I wonder if a sample from my book, Adirondack Bear Tales, would also come back as similar to Anne’s in style? Interesting question. I may need to check that out.

By the way …

If you happen to check out one of my books, please leave a review to let me know what you think. I would certainly appreciate it! Click here to read more of my blog posts.

Vietnam Veteran, 5 Star Review & The Flesheater

Check out this great review from a Vietnam veteran!

Anyone who reads Military Fiction will enjoy this book. DC Gilbert did an excellent job developing the characters and bringing them to life. I enjoyed the beginning, being a Vietnam Veteran, and thought it added to the plot of the story. The story has depth, and the author did an excellent job in fitting in historical events. It was evident that he did his research. I am looking forward to the next one!

vietnam

A word about the sequel, Montagnard!

I added a new character to my sequel to Serpents Underfoot. This new character is amazing! He is … the Flesheater!

vietnam

Jim Hammond designed this amazing blade with input from Guru Arcenio J. Advincula. Guru Advincula is also a 1st generation Isshin-ryu Karate student of the system’s founder, Master Tatsuo Shimabuku. Sensei Advincula was a colleague and good friend of my Isshin-ryu Karate Sensei, Sherman Harrill.

Jim Hammond and AJ Advincula designed the Flesheater as a highly effective fighting knife compatible with the fundamental mechanics of both Largo-Mano Escrima and Isshin-ryu Karate.

Introducing the Flesheater.

The story of the Flesheater began when Master Chief Petty Officer Don Griffiths discussed fighting knives with his martial arts instructor, AJ Advincula. The Master Chief led the design and development research for the SEALTAC knives developed for USN Special Warfare (SEAL) Operations in the early 1980s. During one of the Master Chief’s visits to the shop, he accidentally experienced the cutting edge of the first prototype. The Master Chief exclaimed, “That knife’s a real flesh eater!” It seemed to be a very suitable moniker for the blade.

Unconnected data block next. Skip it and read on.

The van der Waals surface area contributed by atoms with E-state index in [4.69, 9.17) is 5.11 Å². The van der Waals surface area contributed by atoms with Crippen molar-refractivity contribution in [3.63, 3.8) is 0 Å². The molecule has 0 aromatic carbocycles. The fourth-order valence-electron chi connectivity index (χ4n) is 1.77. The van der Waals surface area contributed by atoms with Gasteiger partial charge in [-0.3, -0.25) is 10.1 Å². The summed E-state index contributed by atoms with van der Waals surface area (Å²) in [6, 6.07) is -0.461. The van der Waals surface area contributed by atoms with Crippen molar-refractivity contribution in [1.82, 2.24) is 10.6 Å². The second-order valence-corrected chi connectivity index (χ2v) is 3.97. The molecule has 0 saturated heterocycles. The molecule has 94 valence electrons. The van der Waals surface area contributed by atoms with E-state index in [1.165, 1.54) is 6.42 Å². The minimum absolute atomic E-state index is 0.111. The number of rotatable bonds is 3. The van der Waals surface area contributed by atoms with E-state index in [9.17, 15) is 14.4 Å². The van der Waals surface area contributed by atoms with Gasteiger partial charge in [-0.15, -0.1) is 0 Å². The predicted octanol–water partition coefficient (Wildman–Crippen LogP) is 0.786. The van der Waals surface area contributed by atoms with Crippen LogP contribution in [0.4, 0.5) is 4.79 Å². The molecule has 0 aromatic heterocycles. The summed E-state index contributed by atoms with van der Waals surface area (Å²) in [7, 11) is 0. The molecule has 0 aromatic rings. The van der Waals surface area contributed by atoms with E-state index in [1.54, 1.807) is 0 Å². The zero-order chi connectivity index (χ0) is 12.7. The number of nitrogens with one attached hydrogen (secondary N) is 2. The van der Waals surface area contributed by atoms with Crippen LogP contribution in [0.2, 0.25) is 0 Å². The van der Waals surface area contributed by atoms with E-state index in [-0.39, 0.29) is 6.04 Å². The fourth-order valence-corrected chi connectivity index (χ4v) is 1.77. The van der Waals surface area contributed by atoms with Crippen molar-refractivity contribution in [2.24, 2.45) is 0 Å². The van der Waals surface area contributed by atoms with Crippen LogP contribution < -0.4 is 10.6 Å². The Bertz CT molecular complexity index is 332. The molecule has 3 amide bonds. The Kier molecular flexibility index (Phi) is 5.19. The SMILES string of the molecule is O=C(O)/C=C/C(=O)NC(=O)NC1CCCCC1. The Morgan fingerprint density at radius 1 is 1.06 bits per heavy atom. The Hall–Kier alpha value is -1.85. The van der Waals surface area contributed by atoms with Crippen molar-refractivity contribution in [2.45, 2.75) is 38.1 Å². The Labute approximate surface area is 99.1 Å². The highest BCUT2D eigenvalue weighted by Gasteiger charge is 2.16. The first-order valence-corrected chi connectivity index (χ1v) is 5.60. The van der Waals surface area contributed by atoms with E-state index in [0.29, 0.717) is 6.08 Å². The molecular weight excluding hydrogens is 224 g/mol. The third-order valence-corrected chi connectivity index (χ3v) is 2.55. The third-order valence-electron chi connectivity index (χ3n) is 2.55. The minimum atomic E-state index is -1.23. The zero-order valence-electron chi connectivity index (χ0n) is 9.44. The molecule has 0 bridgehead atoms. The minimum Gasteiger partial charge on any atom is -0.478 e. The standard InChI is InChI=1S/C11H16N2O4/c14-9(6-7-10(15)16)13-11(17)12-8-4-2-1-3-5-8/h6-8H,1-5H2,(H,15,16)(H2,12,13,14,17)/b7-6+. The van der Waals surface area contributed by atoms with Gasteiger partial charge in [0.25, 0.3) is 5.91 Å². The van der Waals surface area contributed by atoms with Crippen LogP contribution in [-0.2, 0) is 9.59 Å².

Largo-Mano Escrima

I knew of the Flesheater sometime before my introduction to its capabilities because I have attended a few of Sensei Advincula’s Isshin-ryu Karate seminars over the last several years. However, the real introduction occurred when I began practicing Largo-Mano Escrima with Richard Rosenthal, a fellow long-time Isshin-ryu Karate practitioner and a student of Escrima for the last 15 years.

Richard runs an escrima class on selected weeknights at the House of Hops in Raleigh, NC. Weather permitting, we train in the upper parking lot and then enjoy a few craft beers as well. It is a good time and a great workout!

vietnam

Of course, we don’t practice with live blades. I am partial to keeping my fingers attached to my hands. In addition, I am not too keen on being disemboweled. And, this blade excels in both areas of endeavor. Therefore, we use a hard rubber version of the blade. It is solid and will definitely leave bruises. Consequently, realism is not really an issue. Anyone interested can find the training version here. It is available from several third-party vendors.

It will be interesting to see what part this awesome blade plays in Montagnard when JD Cordell and a few of his fellow SEALs return to Vietnam on a mission that is highly personal in nature!

Certainly, whether hacking your way through a hoard of crazed terrorists, the dense jungles of Vietnam, or simply cleaning your fingernails, the Flesheater is the blade you should have on hand.

Read more great posts by clicking here!

Happy Veterans Day Giveaway: Thank our veterans!

Kindle give away for Serpents Underfoot!